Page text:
Tips and Tactics



Tip #5 – “Keep It Slow” – By Don Leaser –  10/9/13

Fishing the Fall can be a challenge. Not a numbers game. If your fishing slow, which you know should be, slow down even more. Remember, strike zone. The longer the bait is in the strike zone, the greater your chances of your presentation that any big girl just can’t resist.

Fall Musky Bait Selections – 9/26/12

Fall musky fishing is a little different than the regular summer season when it comes to your decisions on bait selection. As a rule of thumb, one would select large, slow baits, big plastics, bulldogs, big suckers, and alike, due to very cold water temp’s, and that is fine, they are all staples to the fall musky hunter. However keep an open mind. If you have spent any time on the water at all, you have seen some strange eating habits from the musky. Do not hesitate to think outside the box. Downsize, throw something that does not fall under the “rule of thumb’, it may land you the fall trophy of a lifetime. 

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Fishing Pressured Lakes  (6-20-12)

When you are fishing a body of water than gets heavy fishing pressure, or is over run with jet skis, every pleasure boat in town, and those darn water skiers, you have to think outside the box.

Find an area where you have never chucked a bait, worse case is you learn that spot to either eliminate it, or to come back to it. Another tactic is to fish at night. Muskies are night feeders. It can be very exciting.

Another option, be the first rig at the launch. I enjoy getting to the launch before the sun comes up.

These are just a few ideas to beat a beat body of water. 

Get the Net.  

Keeping it Clean (5-15-12)

By Don Leaser

Have you ever looked in your boat as it sits in your garage after a fishing trip, or before you’re ready to hit the lake again? What do you see? Several baits lying on the floor, poles all tangled up, pliers, hook cutters, or maybe the lunch you had yesterday is still lying on top of your tackle box along with the empty soda bottles. Nothing can be more challenging than trying to land a 30 lb fish, with two guys in your boat, swinging a huge net, and stumbling around all the clutter we accumulate in our boats.  

Over the years, I have found that a clean, organized vessel is a happy vessel. This is particularly true when night fishing. Nothing can be more aggravating than trying to land a big fish at night with a boat in disarray. Ever step on a treble hook? Fun stuff. Before hitting the water, day or night, spend a few moments organizing and cleaning out your boat. We all have too many tackle boxes, baits, coolers and an array of “other” necessities we seem not to be able to be without in our fishing adventures.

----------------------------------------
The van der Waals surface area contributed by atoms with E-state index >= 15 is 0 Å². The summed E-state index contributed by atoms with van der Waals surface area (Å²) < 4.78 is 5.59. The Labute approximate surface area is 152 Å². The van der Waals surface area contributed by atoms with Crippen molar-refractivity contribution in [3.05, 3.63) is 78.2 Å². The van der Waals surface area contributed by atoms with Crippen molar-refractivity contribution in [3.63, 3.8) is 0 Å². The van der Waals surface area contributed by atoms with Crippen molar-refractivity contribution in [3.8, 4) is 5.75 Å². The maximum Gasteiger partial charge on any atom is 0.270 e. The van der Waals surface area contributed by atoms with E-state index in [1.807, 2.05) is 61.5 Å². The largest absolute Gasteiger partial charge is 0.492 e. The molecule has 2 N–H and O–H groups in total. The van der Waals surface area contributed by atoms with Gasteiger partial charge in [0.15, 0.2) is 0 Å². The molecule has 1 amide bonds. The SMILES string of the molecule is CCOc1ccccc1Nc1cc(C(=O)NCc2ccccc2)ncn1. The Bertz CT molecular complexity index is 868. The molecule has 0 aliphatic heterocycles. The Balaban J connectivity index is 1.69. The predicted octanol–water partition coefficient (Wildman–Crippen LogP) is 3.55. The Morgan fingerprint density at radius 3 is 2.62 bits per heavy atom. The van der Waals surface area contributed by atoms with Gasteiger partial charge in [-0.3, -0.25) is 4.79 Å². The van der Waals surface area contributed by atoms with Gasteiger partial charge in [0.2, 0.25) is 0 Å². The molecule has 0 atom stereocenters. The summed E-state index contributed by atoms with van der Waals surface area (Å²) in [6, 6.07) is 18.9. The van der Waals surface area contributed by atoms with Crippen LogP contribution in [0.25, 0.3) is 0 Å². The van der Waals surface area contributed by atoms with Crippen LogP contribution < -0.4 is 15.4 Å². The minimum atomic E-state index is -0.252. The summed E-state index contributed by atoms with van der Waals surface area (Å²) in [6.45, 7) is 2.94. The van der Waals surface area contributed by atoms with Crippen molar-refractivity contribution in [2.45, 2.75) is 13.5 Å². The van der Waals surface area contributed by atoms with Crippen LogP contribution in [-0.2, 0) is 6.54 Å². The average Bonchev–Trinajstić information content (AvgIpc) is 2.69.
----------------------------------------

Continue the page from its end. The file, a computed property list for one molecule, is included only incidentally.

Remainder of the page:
When your fishing buddy yells, “fish on”, you won’t have to take a detour to the closest emergency room to have the aforementioned treble hook removed before you net your buddies 30 pounder. Which reminds me, not a good idea to be barefoot in a boat anyway. At least a true fishing boat. So, in conclusion, clean it up. Your trip will be more enjoyable, and give you better odds of netting that 30 pound trophy.  

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Line Matters    By Don Leaser

The most important part of your very expensive fishing rig, no matter what species you are targeting is what? The reel, the pole, the hook perhaps? Who said the line? Line is the correct answer.

No matter the species, no matter the line weight, no matter the kind of line you spool, it is imperative to pay attention. Always check your line before you head to the water. Run your fingers over the first 3 feet or so above the leader, or hook. If you feel bumps, cuts or abrasions, go head and cut that amount of line and re-tie. Same can be said for the one’s who chase fish with teeth, who must maintain a supply of leaders, again no matter what they are made of. Visually inspect your leader, run your fingers up and down a few times, again, if you feel anything that is not supposed to be there, it is time to replace.

When should you do this? All the time. Before you hit the water, when you catch a fish, after you scrape a dock, or a rock. Just think of all the colorful expletives  you would use if you lost that 5 lb. LMB, or  a 48″ musky because you did not check out your line.

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